Date of Award

Spring 1998

Document Type

Restricted Thesis

Terms of Use

© 1998 Marianna B. Ruzinova. All rights reserved. Access to this work is restricted to users within the Swarthmore College network and may only be used for non-commercial, educational, and research purposes. Sharing with users outside of the Swarthmore College network is expressly prohibited. For all other uses, including reproduction and distribution, please contact the copyright holder.

Degree Name

Bachelor of Arts


Biology Department

First Advisor

Amy Cheng Vollmer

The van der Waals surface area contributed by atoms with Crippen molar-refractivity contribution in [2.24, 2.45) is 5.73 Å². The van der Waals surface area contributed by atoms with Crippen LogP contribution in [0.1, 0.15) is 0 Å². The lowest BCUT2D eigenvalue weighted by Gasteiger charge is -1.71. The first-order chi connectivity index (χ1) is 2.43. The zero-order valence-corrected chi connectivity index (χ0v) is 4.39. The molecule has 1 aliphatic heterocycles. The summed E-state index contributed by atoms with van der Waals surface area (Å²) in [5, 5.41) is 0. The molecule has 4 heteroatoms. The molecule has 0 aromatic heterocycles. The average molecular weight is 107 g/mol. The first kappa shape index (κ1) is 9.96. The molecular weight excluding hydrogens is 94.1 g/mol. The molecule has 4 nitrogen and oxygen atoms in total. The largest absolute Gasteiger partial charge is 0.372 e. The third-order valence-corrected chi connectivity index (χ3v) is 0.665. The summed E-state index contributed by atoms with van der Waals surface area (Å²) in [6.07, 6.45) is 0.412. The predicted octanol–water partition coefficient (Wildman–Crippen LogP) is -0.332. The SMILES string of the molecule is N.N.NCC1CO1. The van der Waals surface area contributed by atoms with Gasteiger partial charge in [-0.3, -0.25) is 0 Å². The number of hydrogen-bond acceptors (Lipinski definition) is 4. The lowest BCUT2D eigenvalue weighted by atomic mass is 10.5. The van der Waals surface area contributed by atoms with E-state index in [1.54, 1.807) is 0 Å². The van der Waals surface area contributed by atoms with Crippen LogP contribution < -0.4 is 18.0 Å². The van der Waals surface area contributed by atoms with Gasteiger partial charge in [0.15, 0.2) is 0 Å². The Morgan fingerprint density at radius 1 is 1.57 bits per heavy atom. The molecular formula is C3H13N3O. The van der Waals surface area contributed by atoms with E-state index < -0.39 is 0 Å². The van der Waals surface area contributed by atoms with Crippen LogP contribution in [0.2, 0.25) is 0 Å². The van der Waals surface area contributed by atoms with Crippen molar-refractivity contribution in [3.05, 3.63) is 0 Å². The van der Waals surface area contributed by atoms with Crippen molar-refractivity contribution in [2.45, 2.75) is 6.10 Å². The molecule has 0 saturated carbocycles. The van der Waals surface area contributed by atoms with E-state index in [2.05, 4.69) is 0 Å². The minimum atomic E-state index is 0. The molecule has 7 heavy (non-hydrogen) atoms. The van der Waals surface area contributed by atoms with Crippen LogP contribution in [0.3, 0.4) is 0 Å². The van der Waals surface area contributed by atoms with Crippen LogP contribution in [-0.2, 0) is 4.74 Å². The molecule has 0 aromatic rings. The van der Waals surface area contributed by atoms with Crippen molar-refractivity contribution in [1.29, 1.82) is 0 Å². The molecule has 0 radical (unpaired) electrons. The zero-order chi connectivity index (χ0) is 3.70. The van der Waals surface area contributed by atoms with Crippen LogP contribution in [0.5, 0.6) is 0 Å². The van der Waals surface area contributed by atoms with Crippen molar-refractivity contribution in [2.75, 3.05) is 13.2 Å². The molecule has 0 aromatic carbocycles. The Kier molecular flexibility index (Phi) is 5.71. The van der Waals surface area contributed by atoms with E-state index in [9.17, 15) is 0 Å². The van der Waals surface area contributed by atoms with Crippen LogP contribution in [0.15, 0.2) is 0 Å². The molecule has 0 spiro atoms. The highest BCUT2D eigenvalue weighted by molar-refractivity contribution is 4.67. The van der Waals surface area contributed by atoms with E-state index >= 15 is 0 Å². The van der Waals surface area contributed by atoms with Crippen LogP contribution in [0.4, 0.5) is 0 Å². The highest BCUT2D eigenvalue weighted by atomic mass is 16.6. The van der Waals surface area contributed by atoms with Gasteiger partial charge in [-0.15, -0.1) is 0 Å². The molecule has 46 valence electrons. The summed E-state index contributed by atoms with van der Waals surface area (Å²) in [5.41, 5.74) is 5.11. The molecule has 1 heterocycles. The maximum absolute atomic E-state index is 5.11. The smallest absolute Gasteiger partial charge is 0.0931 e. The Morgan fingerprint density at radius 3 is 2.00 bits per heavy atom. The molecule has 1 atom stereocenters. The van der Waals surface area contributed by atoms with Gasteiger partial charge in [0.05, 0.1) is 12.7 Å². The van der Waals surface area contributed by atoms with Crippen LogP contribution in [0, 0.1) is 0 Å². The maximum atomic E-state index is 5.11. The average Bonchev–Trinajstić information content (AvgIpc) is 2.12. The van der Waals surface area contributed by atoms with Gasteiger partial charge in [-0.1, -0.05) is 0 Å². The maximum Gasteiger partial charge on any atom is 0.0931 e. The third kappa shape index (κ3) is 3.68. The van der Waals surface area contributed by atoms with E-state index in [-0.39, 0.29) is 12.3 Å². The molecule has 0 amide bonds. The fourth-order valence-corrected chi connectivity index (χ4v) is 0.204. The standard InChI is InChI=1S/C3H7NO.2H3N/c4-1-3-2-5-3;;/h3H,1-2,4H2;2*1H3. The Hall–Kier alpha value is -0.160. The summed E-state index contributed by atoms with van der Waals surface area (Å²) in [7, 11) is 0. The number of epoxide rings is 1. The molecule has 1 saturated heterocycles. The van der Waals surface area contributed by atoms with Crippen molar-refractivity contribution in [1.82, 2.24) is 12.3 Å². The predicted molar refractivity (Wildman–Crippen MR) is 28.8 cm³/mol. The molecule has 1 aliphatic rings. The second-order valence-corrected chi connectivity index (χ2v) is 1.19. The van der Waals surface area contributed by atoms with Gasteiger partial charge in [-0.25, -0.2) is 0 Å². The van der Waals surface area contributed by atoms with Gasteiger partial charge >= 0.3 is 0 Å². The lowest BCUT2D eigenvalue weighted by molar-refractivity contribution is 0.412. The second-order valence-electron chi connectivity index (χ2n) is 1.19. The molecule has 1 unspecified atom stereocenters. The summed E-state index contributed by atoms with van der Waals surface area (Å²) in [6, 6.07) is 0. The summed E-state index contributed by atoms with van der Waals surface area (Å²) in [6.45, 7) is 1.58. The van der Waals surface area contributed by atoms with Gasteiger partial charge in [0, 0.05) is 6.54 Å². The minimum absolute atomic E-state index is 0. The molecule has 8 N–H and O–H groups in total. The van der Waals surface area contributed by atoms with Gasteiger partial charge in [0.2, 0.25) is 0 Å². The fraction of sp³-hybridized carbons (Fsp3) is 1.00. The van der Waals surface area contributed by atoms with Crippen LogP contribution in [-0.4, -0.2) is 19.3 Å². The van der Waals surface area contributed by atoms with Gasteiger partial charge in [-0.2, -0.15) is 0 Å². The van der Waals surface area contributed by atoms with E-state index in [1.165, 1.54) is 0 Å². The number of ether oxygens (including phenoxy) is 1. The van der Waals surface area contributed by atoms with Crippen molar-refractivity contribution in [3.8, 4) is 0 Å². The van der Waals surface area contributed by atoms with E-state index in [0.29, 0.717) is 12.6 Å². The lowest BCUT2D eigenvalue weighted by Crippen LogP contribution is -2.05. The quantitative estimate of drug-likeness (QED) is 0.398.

The expression of the uspA gene is induced in response to virtually any stress or starvation conditions, and thus, the Universal Stress Protein (UspA) appears to be a general, non-specific responder to deviations from balanced growth in Escherichia coli. Since others have established that the uspA mutant displays an abnormal acetate utilization pattern, the pta and ackA genes, which encode enzymes involved in metabolizing acetate, were hypothesized to be the targets of UspA control. In order to determine whether UspA controls the expression of these enzymes, the promoter region for the pta/ackA operon was cloned by PCR and fused to the Vibrio fischeri luxCDABE reporter. The reporter plasmid containing the promoter::lux fusion was introduced into uspA⁺ and uspA- isogenic strains and the amount of pta/ackA transcription was measured by monitoring luminescence. The analysis of bioluminescent data has shown that pta/ackA genes exhibit dose-responsive induction by ethanol in both uspA⁺ and uspA⁻ backgrounds. Experiments also indicate that one of the functions of UspA might be the down-regulation of pta/ackA transcriptional activity, since the uspA⁻ transformants showed induced transcription levels that were 2-10 times greater than those detected in the clones of the isogenic parental strain. Since uspA is a member of fatty acid metabolism regulon and is expressed concomitantly with fad genes during the entry into stationary phase, these experiments suggest that UspA may have a role in optimizing the flow of acetyl-CoA through the central metabolic pathways. Restriction of the conversion of acetyl-CoA to acetate through the PTA-ACK pathway may be beneficial for the cells experiencing starvation or stress conditions. In addition, further characterization of uspA was accomplished by studying the extent of its evolutionary conservation using PCR and Southern blot analysis. Most of the bacterial species from the Enterobacteriaceae family indicated the presence of a uspA homologue. Furthermore, the evolutionary conservation of uspA was suggested in a number of gram-negative species, especially in the gamma subdivision of Proteobacteria, as well as in some gram-positive species.